Right, right. I meant Allacrost. :p As for 12, that sounds good for right now. I am wondering if he couldn't start developing a map, a Tolkien-esque preliminary map that displays the positioning of the different villages, mountains, rivers and so on and so forth. We can name everything and give a great detail and history to it all. (for guidance:) http://www.geocities.com/area51/7990/map2.htm

Eleazar wrote:this isn't especially relevant to Allacrost's water source, but the statement that Rome-level tech isn't sufficient to irrigate from wells is just plain wrong.
Irrigation from something like wells is one of the oldest known methods. There are numerous rather simple machines that can move water from a lower level to a higher on
We can incorporate the use of locks to cover this premise. http://en.wikipedia.org/wiki/Lock_%28water_transport%29 Likewise..We can use watermills as well to help transport the water! Seriously watermills kick ass and can provide secondary power sources as well.
'When Zeon lost his powers, he fell to Earth, and created a giant crator where he hit. His moan destroyed the mountains and the crater was buried by the debris.'

(of Zeon)

Image
User avatar
Roots
Dictator
Posts: 8662
Joined: Wed Jun 16, 2004 6:07 pm
Location: Austin TX
Contact:

Postby Roots » Mon Jan 01, 2007 9:16 am

I'm glad you guys are settling a debate on medieval irrigation technology. :heh:


Just a quick note: I just remembered that I *did* give a name to the mountain kingdom. Its named "Lambdor Kingdom" (its in the prologue).
Image
User avatar
eleazar
Senior Member
Posts: 110
Joined: Mon Sep 18, 2006 7:56 pm
Location: USA

Postby eleazar » Mon Jan 01, 2007 4:53 pm

Rain wrote:
Eleazar wrote:this isn't especially relevant to Allacrost's water source, but the statement that Rome-level tech isn't sufficient to irrigate from wells is just plain wrong.
Irrigation from something like wells is one of the oldest known methods. There are numerous rather simple machines that can move water from a lower level to a higher on
We can incorporate the use of locks to cover this premise. http://en.wikipedia.org/wiki/Lock_%28water_transport%29 Likewise..We can use watermills as well to help transport the water! Seriously watermills kick ass and can provide secondary power sources as well.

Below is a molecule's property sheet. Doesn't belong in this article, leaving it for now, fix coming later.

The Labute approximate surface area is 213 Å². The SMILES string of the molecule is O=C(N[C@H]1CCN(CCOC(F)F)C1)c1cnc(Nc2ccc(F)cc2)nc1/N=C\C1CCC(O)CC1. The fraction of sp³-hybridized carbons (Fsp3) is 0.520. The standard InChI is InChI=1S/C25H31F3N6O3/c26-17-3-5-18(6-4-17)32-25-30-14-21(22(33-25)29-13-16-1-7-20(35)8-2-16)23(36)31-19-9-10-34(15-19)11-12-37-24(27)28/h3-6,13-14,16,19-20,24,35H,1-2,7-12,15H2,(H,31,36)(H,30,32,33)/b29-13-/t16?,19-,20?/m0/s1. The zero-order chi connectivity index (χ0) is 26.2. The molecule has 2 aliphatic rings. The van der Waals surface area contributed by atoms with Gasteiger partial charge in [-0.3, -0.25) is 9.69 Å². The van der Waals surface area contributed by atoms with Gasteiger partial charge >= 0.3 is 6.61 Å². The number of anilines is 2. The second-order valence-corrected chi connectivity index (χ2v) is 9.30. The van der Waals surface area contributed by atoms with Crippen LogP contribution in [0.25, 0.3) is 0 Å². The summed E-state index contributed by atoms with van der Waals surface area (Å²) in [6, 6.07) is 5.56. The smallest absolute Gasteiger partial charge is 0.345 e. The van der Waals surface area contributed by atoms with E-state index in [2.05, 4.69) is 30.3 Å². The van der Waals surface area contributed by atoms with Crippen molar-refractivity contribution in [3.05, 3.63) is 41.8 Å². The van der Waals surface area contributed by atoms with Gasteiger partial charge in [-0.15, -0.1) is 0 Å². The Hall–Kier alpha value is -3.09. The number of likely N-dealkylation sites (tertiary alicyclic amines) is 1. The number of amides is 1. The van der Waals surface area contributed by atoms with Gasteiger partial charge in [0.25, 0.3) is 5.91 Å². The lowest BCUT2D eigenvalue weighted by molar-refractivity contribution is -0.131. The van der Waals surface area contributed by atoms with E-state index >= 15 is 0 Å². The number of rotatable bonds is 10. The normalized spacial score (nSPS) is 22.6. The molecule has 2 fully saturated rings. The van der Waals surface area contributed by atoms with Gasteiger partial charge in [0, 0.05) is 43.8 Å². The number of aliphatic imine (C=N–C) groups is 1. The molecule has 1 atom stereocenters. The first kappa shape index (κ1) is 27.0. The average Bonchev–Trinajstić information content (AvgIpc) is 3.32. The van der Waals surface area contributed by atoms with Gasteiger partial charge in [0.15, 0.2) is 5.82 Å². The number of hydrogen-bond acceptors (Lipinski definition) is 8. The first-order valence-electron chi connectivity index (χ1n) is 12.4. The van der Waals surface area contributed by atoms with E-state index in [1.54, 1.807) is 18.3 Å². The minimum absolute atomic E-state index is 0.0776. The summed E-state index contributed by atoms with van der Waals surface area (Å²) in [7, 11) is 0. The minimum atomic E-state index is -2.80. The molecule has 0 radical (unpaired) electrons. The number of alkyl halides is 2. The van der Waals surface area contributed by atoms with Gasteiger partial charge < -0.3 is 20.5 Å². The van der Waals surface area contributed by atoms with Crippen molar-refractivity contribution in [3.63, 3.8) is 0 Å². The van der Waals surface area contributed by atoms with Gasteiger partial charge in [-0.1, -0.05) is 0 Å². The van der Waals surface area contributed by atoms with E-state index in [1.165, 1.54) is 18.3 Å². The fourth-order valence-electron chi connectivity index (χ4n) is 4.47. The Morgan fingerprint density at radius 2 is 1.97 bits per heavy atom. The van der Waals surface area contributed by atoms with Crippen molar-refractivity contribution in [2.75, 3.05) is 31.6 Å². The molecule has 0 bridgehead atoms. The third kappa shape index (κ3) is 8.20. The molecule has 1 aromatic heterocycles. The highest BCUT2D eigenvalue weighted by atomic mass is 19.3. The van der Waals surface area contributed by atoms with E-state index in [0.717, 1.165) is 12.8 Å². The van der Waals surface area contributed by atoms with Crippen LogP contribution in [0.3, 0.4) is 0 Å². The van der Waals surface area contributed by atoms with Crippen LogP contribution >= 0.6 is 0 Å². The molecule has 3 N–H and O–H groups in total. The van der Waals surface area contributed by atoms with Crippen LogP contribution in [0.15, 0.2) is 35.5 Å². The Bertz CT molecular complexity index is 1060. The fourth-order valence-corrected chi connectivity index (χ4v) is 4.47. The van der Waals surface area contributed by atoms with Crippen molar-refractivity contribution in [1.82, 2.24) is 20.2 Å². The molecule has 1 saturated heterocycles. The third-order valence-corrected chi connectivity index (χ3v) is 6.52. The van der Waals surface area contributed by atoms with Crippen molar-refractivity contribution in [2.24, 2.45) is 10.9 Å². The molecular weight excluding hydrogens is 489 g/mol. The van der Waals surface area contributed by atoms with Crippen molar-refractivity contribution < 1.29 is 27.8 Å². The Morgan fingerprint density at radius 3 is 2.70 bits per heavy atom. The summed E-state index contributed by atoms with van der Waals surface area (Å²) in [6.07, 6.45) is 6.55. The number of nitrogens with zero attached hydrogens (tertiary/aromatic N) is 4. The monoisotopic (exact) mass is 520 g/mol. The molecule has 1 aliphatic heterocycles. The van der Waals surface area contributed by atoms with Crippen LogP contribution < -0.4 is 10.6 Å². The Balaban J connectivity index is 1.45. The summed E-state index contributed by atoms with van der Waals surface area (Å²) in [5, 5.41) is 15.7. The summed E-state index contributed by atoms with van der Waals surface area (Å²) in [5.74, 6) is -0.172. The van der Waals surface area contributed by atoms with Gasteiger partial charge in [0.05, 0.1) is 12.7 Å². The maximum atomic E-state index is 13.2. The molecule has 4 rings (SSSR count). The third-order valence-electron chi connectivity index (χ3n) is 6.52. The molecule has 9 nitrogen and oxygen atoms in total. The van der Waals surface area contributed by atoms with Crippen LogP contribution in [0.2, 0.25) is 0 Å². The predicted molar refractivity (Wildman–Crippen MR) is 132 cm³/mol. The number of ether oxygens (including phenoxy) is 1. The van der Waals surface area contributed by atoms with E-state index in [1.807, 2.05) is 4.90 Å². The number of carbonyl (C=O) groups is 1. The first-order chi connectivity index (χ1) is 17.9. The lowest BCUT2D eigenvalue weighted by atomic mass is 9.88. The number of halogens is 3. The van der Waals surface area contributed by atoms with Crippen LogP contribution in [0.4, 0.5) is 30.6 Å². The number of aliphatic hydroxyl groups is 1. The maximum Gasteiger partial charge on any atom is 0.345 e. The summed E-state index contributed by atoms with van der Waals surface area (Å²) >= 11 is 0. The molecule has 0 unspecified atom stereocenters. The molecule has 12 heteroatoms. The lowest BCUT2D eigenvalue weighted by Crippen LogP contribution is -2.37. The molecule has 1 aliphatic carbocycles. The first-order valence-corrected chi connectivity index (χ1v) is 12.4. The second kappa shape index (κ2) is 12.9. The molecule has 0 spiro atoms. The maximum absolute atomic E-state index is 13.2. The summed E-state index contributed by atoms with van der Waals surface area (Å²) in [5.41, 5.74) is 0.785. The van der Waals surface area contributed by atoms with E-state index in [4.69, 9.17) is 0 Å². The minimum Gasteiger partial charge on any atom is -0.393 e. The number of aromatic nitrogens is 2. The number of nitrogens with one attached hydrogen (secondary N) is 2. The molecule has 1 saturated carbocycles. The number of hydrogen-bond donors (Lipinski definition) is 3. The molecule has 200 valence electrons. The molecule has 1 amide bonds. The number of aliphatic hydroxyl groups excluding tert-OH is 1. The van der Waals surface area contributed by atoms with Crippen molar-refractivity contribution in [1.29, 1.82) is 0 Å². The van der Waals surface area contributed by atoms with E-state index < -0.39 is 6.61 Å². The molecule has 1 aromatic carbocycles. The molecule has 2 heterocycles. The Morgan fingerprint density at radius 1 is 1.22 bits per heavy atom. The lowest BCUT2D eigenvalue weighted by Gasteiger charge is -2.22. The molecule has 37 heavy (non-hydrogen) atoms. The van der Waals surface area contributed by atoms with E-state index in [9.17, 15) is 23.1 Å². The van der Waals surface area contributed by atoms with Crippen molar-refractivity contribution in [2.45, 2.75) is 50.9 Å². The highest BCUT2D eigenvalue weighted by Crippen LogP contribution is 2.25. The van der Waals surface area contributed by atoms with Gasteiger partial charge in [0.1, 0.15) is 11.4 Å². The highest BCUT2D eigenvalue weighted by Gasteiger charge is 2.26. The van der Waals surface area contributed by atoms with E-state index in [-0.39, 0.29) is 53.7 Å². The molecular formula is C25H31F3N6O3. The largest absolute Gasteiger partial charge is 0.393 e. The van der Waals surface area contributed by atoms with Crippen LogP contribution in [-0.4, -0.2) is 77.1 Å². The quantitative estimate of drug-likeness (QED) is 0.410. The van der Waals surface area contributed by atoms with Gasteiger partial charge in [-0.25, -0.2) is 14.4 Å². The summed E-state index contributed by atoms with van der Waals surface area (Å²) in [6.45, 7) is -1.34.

Um, Locks don't move water to a higher level, they simply move boats between different water levels

Also watermills are cool, but they don't transport water up— they turn water's natural motion into mechanical power to grind grain into flour, or cut timber etc.

There are wheel-like machines that can move water up. I remember reading about them, but i can't find much info on the net about them.

Something that should be noted about Qanats (underground irrigation tunnels) which i linked to as proof that you didn't need high-tech to irrigate from wells, is that they could be incorporated into gameplay as something like dungeons, or a way to cross the desert while avoiding night monsters.


And i started a thread for the map of the allacrost world.
User avatar
Rain
Musician
Posts: 1525
Joined: Sun Aug 08, 2004 6:43 am
Location: Granz

Postby Rain » Mon Jan 01, 2007 6:16 pm

eleazar wrote:Um, Locks don't move water to a higher level, they simply move boats between different water levels
Well technically speaking, yes but I was simply brainstorming...if not anything literal. :) Although such mechanisms may not seem practical, similar contraptions can be devised as a means to transport water, for our purposes water and not boats. We can use our imaginations here as we must.

Also watermills are cool, but they don't transport water up— they turn water's natural motion into mechanical power to grind grain into flour, or cut timber etc.

There are wheel-like machines that can move water up. I remember reading about them, but i can't find much info on the net about them.
For the purposes of transporting water, Noria is what I meant. (couldn't remember the name of it) Thank you for providing the link. I don't think we need too much info in them. We know what they do, we know what they structurally look like, so we can make our own inferences on how they might work to suit our needs accordingly.

Something that should be noted about Qanats (underground irrigation tunnels) which i linked to as proof that you didn't need high-tech to irrigate from wells, is that they could be incorporated into gameplay as something like dungeons, or a way to cross the desert while avoiding night monsters.
Great idea!
'When Zeon lost his powers, he fell to Earth, and created a giant crator where he hit. His moan destroyed the mountains and the crater was buried by the debris.'

(of Zeon)

Image

Return to “Design”

Who is online

Users browsing this forum: No registered users and 3 guests